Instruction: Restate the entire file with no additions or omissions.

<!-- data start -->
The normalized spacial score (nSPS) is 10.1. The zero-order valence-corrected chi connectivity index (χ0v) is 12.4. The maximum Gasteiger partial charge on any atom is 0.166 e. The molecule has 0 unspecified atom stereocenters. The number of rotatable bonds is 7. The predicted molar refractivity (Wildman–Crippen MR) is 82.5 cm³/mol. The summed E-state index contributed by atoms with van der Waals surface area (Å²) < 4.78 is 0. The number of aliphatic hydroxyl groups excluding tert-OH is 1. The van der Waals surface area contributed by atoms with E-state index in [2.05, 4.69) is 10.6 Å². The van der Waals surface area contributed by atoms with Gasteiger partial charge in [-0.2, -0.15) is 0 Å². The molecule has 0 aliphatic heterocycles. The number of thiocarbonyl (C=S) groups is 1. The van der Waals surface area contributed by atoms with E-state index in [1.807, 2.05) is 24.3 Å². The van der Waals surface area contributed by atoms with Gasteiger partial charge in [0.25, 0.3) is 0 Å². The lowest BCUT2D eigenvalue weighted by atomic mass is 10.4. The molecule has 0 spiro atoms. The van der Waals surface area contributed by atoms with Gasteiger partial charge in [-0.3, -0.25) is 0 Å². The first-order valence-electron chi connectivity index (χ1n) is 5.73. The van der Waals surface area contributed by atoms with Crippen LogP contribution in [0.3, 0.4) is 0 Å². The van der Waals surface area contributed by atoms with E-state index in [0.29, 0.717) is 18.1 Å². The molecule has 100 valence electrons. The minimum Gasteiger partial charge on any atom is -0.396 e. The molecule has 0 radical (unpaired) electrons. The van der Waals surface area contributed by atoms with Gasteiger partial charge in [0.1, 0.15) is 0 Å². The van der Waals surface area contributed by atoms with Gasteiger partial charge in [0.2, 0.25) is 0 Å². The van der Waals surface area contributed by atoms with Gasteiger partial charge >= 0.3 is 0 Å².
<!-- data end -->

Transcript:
The normalized spacial score (nSPS) is 10.1. The zero-order valence-corrected chi connectivity index (χ0v) is 12.4. The maximum Gasteiger partial charge on any atom is 0.166 e. The molecule has 0 unspecified atom stereocenters. The number of rotatable bonds is 7. The predicted molar refractivity (Wildman–Crippen MR) is 82.5 cm³/mol. The summed E-state index contributed by atoms with van der Waals surface area (Å²) < 4.78 is 0. The number of aliphatic hydroxyl groups excluding tert-OH is 1. The van der Waals surface area contributed by atoms with E-state index in [2.05, 4.69) is 10.6 Å². The van der Waals surface area contributed by atoms with Gasteiger partial charge in [-0.2, -0.15) is 0 Å². The molecule has 0 aliphatic heterocycles. The number of thiocarbonyl (C=S) groups is 1. The van der Waals surface area contributed by atoms with E-state index in [1.807, 2.05) is 24.3 Å². The van der Waals surface area contributed by atoms with Gasteiger partial charge in [0.25, 0.3) is 0 Å². The lowest BCUT2D eigenvalue weighted by atomic mass is 10.4. The molecule has 0 spiro atoms. The van der Waals surface area contributed by atoms with Gasteiger partial charge in [-0.3, -0.25) is 0 Å². The first-order valence-electron chi connectivity index (χ1n) is 5.73. The van der Waals surface area contributed by atoms with Crippen LogP contribution in [0.3, 0.4) is 0 Å². The van der Waals surface area contributed by atoms with E-state index in [0.29, 0.717) is 18.1 Å². The molecule has 100 valence electrons. The minimum Gasteiger partial charge on any atom is -0.396 e. The molecule has 0 radical (unpaired) electrons. The van der Waals surface area contributed by atoms with Gasteiger partial charge in [0.1, 0.15) is 0 Å². The van der Waals surface area contributed by atoms with Gasteiger partial charge in [0.2, 0.25) is 0 Å². The van der Waals surface area contributed by atoms with Gasteiger partial charge >= 0.3 is 0 Å².